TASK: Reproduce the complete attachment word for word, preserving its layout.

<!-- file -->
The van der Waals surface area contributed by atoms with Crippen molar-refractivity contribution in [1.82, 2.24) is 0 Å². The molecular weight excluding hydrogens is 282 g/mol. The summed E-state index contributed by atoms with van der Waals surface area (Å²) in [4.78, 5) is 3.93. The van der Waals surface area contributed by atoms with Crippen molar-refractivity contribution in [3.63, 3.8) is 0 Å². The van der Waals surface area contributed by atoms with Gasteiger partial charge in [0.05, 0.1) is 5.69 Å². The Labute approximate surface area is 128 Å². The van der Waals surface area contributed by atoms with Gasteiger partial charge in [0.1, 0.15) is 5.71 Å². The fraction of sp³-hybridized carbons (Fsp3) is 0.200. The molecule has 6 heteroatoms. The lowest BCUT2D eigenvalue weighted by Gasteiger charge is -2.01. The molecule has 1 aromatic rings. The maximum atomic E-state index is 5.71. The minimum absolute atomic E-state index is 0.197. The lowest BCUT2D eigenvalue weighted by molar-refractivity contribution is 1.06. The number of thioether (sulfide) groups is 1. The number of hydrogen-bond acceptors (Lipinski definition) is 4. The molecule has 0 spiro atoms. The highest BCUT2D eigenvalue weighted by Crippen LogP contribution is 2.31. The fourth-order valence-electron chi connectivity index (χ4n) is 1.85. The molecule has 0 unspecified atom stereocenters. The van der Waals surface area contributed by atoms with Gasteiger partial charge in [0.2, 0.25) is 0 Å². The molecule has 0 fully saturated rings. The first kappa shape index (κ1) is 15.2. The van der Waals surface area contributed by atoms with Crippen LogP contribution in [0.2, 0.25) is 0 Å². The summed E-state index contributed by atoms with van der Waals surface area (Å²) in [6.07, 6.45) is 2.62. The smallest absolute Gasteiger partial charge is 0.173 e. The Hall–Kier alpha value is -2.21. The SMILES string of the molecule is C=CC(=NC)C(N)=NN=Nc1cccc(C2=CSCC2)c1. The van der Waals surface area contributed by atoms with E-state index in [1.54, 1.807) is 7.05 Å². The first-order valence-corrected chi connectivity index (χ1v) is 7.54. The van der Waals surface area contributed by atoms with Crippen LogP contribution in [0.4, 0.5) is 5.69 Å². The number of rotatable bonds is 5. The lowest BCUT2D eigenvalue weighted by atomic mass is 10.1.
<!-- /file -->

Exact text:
The van der Waals surface area contributed by atoms with Crippen molar-refractivity contribution in [1.82, 2.24) is 0 Å². The molecular weight excluding hydrogens is 282 g/mol. The summed E-state index contributed by atoms with van der Waals surface area (Å²) in [4.78, 5) is 3.93. The van der Waals surface area contributed by atoms with Crippen molar-refractivity contribution in [3.63, 3.8) is 0 Å². The van der Waals surface area contributed by atoms with Gasteiger partial charge in [0.05, 0.1) is 5.69 Å². The Labute approximate surface area is 128 Å². The van der Waals surface area contributed by atoms with Gasteiger partial charge in [0.1, 0.15) is 5.71 Å². The fraction of sp³-hybridized carbons (Fsp3) is 0.200. The molecule has 6 heteroatoms. The lowest BCUT2D eigenvalue weighted by Gasteiger charge is -2.01. The molecule has 1 aromatic rings. The maximum atomic E-state index is 5.71. The minimum absolute atomic E-state index is 0.197. The lowest BCUT2D eigenvalue weighted by molar-refractivity contribution is 1.06. The number of thioether (sulfide) groups is 1. The number of hydrogen-bond acceptors (Lipinski definition) is 4. The molecule has 0 spiro atoms. The highest BCUT2D eigenvalue weighted by Crippen LogP contribution is 2.31. The fourth-order valence-electron chi connectivity index (χ4n) is 1.85. The molecule has 0 unspecified atom stereocenters. The van der Waals surface area contributed by atoms with Gasteiger partial charge in [0.2, 0.25) is 0 Å². The molecule has 0 fully saturated rings. The first kappa shape index (κ1) is 15.2. The van der Waals surface area contributed by atoms with Crippen LogP contribution in [0.2, 0.25) is 0 Å². The summed E-state index contributed by atoms with van der Waals surface area (Å²) in [6.07, 6.45) is 2.62. The smallest absolute Gasteiger partial charge is 0.173 e. The Hall–Kier alpha value is -2.21. The SMILES string of the molecule is C=CC(=NC)C(N)=NN=Nc1cccc(C2=CSCC2)c1. The van der Waals surface area contributed by atoms with E-state index in [1.54, 1.807) is 7.05 Å². The first-order valence-corrected chi connectivity index (χ1v) is 7.54. The van der Waals surface area contributed by atoms with Crippen LogP contribution in [0.4, 0.5) is 5.69 Å². The number of rotatable bonds is 5. The lowest BCUT2D eigenvalue weighted by atomic mass is 10.1.